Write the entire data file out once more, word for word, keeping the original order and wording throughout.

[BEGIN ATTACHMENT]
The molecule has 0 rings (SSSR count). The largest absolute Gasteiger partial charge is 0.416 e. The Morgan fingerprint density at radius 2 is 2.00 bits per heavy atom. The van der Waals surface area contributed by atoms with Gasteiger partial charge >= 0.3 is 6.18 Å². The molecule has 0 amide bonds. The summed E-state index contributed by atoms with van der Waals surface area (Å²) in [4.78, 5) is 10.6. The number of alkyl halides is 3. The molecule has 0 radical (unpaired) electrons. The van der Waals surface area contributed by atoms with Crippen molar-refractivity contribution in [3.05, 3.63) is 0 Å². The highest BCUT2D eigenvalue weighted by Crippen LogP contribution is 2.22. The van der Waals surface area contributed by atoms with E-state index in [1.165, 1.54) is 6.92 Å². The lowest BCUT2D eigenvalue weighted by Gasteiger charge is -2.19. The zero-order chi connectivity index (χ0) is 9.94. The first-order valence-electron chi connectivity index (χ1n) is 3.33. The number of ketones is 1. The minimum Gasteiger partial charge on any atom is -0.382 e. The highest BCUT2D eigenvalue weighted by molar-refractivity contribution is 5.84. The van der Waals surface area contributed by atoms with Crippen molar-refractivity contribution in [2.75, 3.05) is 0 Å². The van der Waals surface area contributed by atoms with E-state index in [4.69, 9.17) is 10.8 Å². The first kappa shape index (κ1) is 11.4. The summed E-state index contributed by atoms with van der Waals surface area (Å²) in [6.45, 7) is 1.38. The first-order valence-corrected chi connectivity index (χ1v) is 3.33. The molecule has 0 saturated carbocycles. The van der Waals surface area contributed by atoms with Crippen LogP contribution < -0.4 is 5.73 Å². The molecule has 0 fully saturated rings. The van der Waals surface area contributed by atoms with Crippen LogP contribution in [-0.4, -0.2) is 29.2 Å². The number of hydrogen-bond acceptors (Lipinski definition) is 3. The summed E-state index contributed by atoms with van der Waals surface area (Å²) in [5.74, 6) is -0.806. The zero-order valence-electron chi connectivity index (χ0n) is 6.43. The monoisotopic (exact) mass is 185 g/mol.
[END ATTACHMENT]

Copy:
The molecule has 0 rings (SSSR count). The largest absolute Gasteiger partial charge is 0.416 e. The Morgan fingerprint density at radius 2 is 2.00 bits per heavy atom. The van der Waals surface area contributed by atoms with Gasteiger partial charge >= 0.3 is 6.18 Å². The molecule has 0 amide bonds. The summed E-state index contributed by atoms with van der Waals surface area (Å²) in [4.78, 5) is 10.6. The number of alkyl halides is 3. The molecule has 0 radical (unpaired) electrons. The van der Waals surface area contributed by atoms with Crippen molar-refractivity contribution in [3.05, 3.63) is 0 Å². The highest BCUT2D eigenvalue weighted by Crippen LogP contribution is 2.22. The van der Waals surface area contributed by atoms with E-state index in [1.165, 1.54) is 6.92 Å². The lowest BCUT2D eigenvalue weighted by Gasteiger charge is -2.19. The zero-order chi connectivity index (χ0) is 9.94. The first-order valence-electron chi connectivity index (χ1n) is 3.33. The number of ketones is 1. The minimum Gasteiger partial charge on any atom is -0.382 e. The highest BCUT2D eigenvalue weighted by molar-refractivity contribution is 5.84. The van der Waals surface area contributed by atoms with Crippen molar-refractivity contribution in [2.75, 3.05) is 0 Å². The van der Waals surface area contributed by atoms with E-state index in [4.69, 9.17) is 10.8 Å². The first kappa shape index (κ1) is 11.4. The summed E-state index contributed by atoms with van der Waals surface area (Å²) in [6.45, 7) is 1.38. The first-order valence-corrected chi connectivity index (χ1v) is 3.33. The molecule has 0 saturated carbocycles. The van der Waals surface area contributed by atoms with Crippen LogP contribution < -0.4 is 5.73 Å². The molecule has 0 fully saturated rings. The van der Waals surface area contributed by atoms with Crippen LogP contribution in [-0.4, -0.2) is 29.2 Å². The number of hydrogen-bond acceptors (Lipinski definition) is 3. The summed E-state index contributed by atoms with van der Waals surface area (Å²) in [5.74, 6) is -0.806. The zero-order valence-electron chi connectivity index (χ0n) is 6.43. The monoisotopic (exact) mass is 185 g/mol.